MOVIE REVIEW: ISOKEN – by Chinwe Ononuju
MOVIE TITLE: ISOKEN
WRITER: JADESOLA OSIBERU
DIRECTOR: JADESOLA OSIBERU
YEAR OF PRODUCTION: 2017
TIME: 1HR 40MINS
The movie, Isoken, jointly produced by Bose Oshin and Jadesola Osiberu, focuses on the societal pressure unmarried Nigerian women face despite their educational achievements or career successes.Starring Dakore Akande as the titular character, the movie centres on the 34-year-old single and successful Isoken, who has not only achieved academic accomplishment but has reached an enviable status in her career in advertising.
These achievements would make anyone who knows her proud of Isoken – anyone but her family, especially her mother, Mama Isoken (played by Tina Mba), who constantly reminds her that a woman’s greatest establishment is marriage. Given Isoken’s apparent lack of concern over her single status in the face of pressure and the marriages of her younger sisters, speculations arise over her sexuality and the possibility of her suffering spiritual problems. Isoken cannot find solace in the company of her similarly afflicted friends, Agnes (Funke Akindele) and Kukua (Lydia Forson) either, as all their conversations revolve around their determination to get hitched.There are of course the leading men: Osaze (Joseph Benjamin), who is the quintessential husband material, complete with his successful business, nice apartment and similar kinship; and Kevin (Marc Rhys), who is English, goofy and adventurous.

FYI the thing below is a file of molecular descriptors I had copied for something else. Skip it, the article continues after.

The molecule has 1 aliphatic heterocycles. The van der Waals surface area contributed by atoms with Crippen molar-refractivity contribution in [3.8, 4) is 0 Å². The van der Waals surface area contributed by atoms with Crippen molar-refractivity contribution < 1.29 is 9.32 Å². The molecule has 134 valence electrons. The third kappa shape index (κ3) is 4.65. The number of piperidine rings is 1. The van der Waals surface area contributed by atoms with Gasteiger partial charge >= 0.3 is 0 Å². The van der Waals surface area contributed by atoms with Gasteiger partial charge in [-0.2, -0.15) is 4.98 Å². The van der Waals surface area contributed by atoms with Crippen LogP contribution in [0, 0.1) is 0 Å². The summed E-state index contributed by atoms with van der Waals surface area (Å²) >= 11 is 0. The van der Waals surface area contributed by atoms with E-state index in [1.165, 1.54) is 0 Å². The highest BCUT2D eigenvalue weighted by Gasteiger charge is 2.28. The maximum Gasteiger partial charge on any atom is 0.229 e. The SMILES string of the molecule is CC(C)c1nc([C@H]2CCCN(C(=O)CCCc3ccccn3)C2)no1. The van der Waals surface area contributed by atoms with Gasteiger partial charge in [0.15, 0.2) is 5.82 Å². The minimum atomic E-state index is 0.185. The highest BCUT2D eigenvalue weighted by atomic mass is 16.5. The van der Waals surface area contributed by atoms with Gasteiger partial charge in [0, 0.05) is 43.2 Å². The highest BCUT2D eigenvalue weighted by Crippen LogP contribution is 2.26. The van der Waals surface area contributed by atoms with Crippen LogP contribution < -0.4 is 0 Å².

On paper, Isoken and Osaze are a good match, whereas Kevin’s oyinbo-ness stands as one of the many reasons why he is not suited for Isoken. Isoken is a refreshing narrative which explores racial stereotyping, cultural expectations and demands placed on individuals in a society, and the roles families play in the lives of their members. Also featuring Patrick Doyle, Ngozi Nwosu, Damilola Adegbite and Tina Edwards, the movie produces a cast that does a good job of delivering good performances and an adequate interpretation of their roles. Although there are misses with Funke Akindele being often too enthusiastic in her delivery, as though she feels she has to put out too much to prove what a good actress she is. She only ends up overplaying her role. Dakore could have also translated her role better like she’s been known to do. She plays a 34-year-old single woman but often comes off as a 40-year-old single mother.Some of the scenes went on for too long and were too drawn out. In a few others, like when the water of Isoken’s sister broke, it played out like a rehearsal before the camera started rolling.
The wardrobe was, however, appropriate, but the lighting was often poor, making it hard to sometimes read the expressions of the actors. There was no problem with movie’s continuity.The movie, all in all, offers a strong message of love in unexpected places and endurance under pressure. At a rating of 7/10, it comes highly recommended for every Nigerian.
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